Within this group, there is a certain subset that follow the New American Dream by looking for lawsuit windfalls.

All one needs is a sense of entitlement or the idea that a wrong has occurred and a target to sue. We all know that you can’t turn on the television or drive five miles on practically any major road without having a personal injury attorney advertisement tell us precisely that: “YOU have been wronged, and YOU are entitled . . . .”

After that, the task is simple. Sit back, let the plaintiffs’ lawyers do their thing, and collect a judgment or settlement.

Asset Protection For The Informed

Like most things in life, there is more than one solution to this problem. One idea is to reform the legal system in various ways. For example, we could institute a “loser pays” rule and eliminate contingency fees (e.g. attorneys who take a percentage of winnings in lieu of fees). Of course, since legislative bodies can’t seem to agree on anything these days, the idea of reform does little to protect your wealth today, and the powerful trial lawyers lobby works hard to make sure that meaningful legal reform never occurs.

So what can you do?

I believe there are two basic systems of asset protection. There is one system for the uninformed which says “just carry insurance,” and there is a completely different system for informed people who have been taught about wealth preservation and asset protection by virtue of coming from multi-generational wealth.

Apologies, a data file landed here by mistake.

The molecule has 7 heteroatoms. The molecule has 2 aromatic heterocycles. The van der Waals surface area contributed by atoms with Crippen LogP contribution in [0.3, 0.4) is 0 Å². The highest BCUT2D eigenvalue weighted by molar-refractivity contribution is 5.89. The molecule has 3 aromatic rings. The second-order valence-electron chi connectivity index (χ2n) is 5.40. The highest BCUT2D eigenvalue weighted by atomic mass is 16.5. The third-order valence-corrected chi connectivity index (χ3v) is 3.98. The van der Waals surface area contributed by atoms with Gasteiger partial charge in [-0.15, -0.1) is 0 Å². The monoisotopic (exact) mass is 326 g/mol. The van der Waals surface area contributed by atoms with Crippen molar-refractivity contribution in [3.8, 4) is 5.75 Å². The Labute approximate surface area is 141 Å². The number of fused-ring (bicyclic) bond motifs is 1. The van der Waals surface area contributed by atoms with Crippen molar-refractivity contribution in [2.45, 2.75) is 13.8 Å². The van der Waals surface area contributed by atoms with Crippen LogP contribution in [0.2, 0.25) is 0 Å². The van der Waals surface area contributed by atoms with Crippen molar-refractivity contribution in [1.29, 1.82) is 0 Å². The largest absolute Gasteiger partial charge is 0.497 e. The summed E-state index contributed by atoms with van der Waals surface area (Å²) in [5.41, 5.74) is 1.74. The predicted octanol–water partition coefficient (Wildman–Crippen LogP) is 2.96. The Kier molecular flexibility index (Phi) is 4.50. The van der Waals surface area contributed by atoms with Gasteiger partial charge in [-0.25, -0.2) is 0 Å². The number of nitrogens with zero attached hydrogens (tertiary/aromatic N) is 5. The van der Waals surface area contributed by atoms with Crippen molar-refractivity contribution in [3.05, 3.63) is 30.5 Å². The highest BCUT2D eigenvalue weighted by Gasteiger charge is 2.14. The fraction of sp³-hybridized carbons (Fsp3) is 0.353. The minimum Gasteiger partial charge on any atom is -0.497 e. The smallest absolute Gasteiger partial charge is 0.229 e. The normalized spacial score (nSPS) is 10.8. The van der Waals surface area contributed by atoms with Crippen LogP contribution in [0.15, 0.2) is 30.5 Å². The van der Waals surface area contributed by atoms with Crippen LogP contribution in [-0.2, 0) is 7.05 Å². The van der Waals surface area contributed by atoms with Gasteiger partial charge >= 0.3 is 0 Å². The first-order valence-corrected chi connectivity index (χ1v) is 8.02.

The good news is that you don’t have to be ultra-wealthy in order to take advantage of the “informed system” of asset protection.

Does Insurance Offer Asset Protection?

Yes, insurance does offer a limited form of asset protection, but it has flaws and can actually work against you. Think of the following:

  • Insurance can, in fact, encourage suits against you, because plaintiffs’ attorneys see an easy pot of money from which to collect. Asset protection, on the other hand, discourages lawsuits and creates incentives for plaintiffs to settle for pennies on the dollar, since even a victory in court doesn’t guarantee they’ll collect winnings.
  • Insurance only covers you for specified occurrences. It doesn’t cover you outside of carefully defined circumstances, so the moment you’re sued, the insurance company may stop “batting for you” and start look for reasons to deny coverage.